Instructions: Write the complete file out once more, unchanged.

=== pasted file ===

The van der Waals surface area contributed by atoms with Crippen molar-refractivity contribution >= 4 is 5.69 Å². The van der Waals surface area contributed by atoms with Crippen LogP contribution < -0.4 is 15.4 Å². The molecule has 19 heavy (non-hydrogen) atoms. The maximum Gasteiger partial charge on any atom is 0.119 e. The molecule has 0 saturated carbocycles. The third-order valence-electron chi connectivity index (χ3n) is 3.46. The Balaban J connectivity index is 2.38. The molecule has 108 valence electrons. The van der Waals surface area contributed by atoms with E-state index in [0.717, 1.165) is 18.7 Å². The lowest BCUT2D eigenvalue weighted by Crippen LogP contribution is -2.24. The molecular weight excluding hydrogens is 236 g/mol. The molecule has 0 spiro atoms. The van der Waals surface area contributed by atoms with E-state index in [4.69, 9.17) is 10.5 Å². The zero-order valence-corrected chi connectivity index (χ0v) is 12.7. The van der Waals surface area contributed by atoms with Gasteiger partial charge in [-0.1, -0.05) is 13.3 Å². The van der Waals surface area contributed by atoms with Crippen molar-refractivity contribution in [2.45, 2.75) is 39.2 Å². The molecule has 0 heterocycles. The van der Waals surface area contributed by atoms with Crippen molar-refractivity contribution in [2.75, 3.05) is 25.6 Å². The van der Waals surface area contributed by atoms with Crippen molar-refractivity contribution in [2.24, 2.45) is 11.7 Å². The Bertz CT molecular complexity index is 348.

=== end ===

The van der Waals surface area contributed by atoms with Crippen molar-refractivity contribution >= 4 is 5.69 Å². The van der Waals surface area contributed by atoms with Crippen LogP contribution < -0.4 is 15.4 Å². The molecule has 19 heavy (non-hydrogen) atoms. The maximum Gasteiger partial charge on any atom is 0.119 e. The molecule has 0 saturated carbocycles. The third-order valence-electron chi connectivity index (χ3n) is 3.46. The Balaban J connectivity index is 2.38. The molecule has 108 valence electrons. The van der Waals surface area contributed by atoms with E-state index in [0.717, 1.165) is 18.7 Å². The lowest BCUT2D eigenvalue weighted by Crippen LogP contribution is -2.24. The molecular weight excluding hydrogens is 236 g/mol. The molecule has 0 spiro atoms. The van der Waals surface area contributed by atoms with E-state index in [4.69, 9.17) is 10.5 Å². The zero-order valence-corrected chi connectivity index (χ0v) is 12.7. The van der Waals surface area contributed by atoms with Gasteiger partial charge in [-0.1, -0.05) is 13.3 Å². The van der Waals surface area contributed by atoms with Crippen molar-refractivity contribution in [2.45, 2.75) is 39.2 Å². The molecule has 0 heterocycles. The van der Waals surface area contributed by atoms with Crippen molar-refractivity contribution in [2.75, 3.05) is 25.6 Å². The van der Waals surface area contributed by atoms with Crippen molar-refractivity contribution in [2.24, 2.45) is 11.7 Å². The Bertz CT molecular complexity index is 348.